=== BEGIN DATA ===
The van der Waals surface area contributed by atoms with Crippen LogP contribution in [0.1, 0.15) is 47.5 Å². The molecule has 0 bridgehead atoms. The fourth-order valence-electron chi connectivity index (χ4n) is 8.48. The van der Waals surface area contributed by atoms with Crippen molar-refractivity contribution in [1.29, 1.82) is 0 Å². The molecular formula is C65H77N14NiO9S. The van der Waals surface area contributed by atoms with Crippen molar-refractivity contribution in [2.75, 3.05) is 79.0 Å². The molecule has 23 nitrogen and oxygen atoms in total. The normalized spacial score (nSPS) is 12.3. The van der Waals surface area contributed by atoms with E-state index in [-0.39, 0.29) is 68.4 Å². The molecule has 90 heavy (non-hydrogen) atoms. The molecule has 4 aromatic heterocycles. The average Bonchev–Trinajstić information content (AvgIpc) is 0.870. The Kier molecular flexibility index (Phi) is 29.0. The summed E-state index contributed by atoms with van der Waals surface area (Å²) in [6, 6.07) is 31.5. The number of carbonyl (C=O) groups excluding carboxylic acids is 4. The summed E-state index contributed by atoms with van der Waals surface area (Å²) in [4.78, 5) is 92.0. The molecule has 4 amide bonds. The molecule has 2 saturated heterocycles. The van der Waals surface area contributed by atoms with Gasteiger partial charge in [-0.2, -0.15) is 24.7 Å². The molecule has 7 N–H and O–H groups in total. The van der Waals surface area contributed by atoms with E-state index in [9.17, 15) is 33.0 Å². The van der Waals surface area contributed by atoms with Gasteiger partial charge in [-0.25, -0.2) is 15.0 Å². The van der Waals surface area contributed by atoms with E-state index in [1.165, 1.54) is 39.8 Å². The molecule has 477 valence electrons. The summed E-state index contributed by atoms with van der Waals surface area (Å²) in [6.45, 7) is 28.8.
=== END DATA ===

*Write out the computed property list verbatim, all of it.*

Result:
The van der Waals surface area contributed by atoms with Crippen LogP contribution in [0.1, 0.15) is 47.5 Å². The molecule has 0 bridgehead atoms. The fourth-order valence-electron chi connectivity index (χ4n) is 8.48. The van der Waals surface area contributed by atoms with Crippen molar-refractivity contribution in [1.29, 1.82) is 0 Å². The molecular formula is C65H77N14NiO9S. The van der Waals surface area contributed by atoms with Crippen molar-refractivity contribution in [2.75, 3.05) is 79.0 Å². The molecule has 23 nitrogen and oxygen atoms in total. The normalized spacial score (nSPS) is 12.3. The van der Waals surface area contributed by atoms with E-state index in [-0.39, 0.29) is 68.4 Å². The molecule has 90 heavy (non-hydrogen) atoms. The molecule has 4 aromatic heterocycles. The average Bonchev–Trinajstić information content (AvgIpc) is 0.870. The Kier molecular flexibility index (Phi) is 29.0. The summed E-state index contributed by atoms with van der Waals surface area (Å²) in [6, 6.07) is 31.5. The number of carbonyl (C=O) groups excluding carboxylic acids is 4. The summed E-state index contributed by atoms with van der Waals surface area (Å²) in [4.78, 5) is 92.0. The molecule has 4 amide bonds. The molecule has 2 saturated heterocycles. The van der Waals surface area contributed by atoms with Gasteiger partial charge in [-0.2, -0.15) is 24.7 Å². The molecule has 7 N–H and O–H groups in total. The van der Waals surface area contributed by atoms with E-state index in [9.17, 15) is 33.0 Å². The van der Waals surface area contributed by atoms with Gasteiger partial charge in [-0.25, -0.2) is 15.0 Å². The van der Waals surface area contributed by atoms with E-state index in [1.165, 1.54) is 39.8 Å². The molecule has 477 valence electrons. The summed E-state index contributed by atoms with van der Waals surface area (Å²) in [6.45, 7) is 28.8.